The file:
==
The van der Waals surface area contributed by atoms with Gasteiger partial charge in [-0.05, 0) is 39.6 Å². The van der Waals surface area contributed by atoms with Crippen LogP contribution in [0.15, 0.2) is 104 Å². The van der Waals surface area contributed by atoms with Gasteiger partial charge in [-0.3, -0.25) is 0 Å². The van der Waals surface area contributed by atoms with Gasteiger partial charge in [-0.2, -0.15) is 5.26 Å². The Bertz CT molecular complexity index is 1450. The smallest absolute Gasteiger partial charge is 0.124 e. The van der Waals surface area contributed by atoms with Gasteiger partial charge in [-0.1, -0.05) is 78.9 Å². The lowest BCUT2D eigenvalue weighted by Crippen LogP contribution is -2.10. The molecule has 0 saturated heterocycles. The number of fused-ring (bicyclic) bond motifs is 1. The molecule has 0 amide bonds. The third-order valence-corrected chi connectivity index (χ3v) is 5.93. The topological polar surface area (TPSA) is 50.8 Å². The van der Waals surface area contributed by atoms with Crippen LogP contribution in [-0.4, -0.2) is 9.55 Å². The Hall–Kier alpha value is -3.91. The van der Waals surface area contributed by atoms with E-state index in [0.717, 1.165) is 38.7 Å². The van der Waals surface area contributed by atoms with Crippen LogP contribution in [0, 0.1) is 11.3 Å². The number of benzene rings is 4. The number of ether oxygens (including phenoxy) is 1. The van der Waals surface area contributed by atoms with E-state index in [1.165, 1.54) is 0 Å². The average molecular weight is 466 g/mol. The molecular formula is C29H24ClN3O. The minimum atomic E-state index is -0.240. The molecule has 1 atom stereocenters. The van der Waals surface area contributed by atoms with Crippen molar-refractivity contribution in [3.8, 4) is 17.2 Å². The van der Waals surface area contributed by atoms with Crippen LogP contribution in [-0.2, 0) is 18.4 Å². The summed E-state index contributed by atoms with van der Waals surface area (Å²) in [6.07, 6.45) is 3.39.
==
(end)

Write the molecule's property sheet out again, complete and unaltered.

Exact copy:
The van der Waals surface area contributed by atoms with Gasteiger partial charge in [-0.05, 0) is 39.6 Å². The van der Waals surface area contributed by atoms with Crippen LogP contribution in [0.15, 0.2) is 104 Å². The van der Waals surface area contributed by atoms with Gasteiger partial charge in [-0.3, -0.25) is 0 Å². The van der Waals surface area contributed by atoms with Gasteiger partial charge in [-0.2, -0.15) is 5.26 Å². The Bertz CT molecular complexity index is 1450. The smallest absolute Gasteiger partial charge is 0.124 e. The van der Waals surface area contributed by atoms with Gasteiger partial charge in [-0.1, -0.05) is 78.9 Å². The lowest BCUT2D eigenvalue weighted by Crippen LogP contribution is -2.10. The molecule has 0 saturated heterocycles. The number of fused-ring (bicyclic) bond motifs is 1. The molecule has 0 amide bonds. The third-order valence-corrected chi connectivity index (χ3v) is 5.93. The topological polar surface area (TPSA) is 50.8 Å². The van der Waals surface area contributed by atoms with Crippen LogP contribution in [-0.4, -0.2) is 9.55 Å². The Hall–Kier alpha value is -3.91. The van der Waals surface area contributed by atoms with E-state index in [0.717, 1.165) is 38.7 Å². The van der Waals surface area contributed by atoms with Crippen LogP contribution in [0, 0.1) is 11.3 Å². The number of benzene rings is 4. The number of ether oxygens (including phenoxy) is 1. The van der Waals surface area contributed by atoms with E-state index in [1.165, 1.54) is 0 Å². The average molecular weight is 466 g/mol. The molecular formula is C29H24ClN3O. The minimum atomic E-state index is -0.240. The molecule has 1 atom stereocenters. The van der Waals surface area contributed by atoms with Crippen molar-refractivity contribution in [3.8, 4) is 17.2 Å². The van der Waals surface area contributed by atoms with Crippen LogP contribution in [-0.2, 0) is 18.4 Å². The summed E-state index contributed by atoms with van der Waals surface area (Å²) in [6.07, 6.45) is 3.39.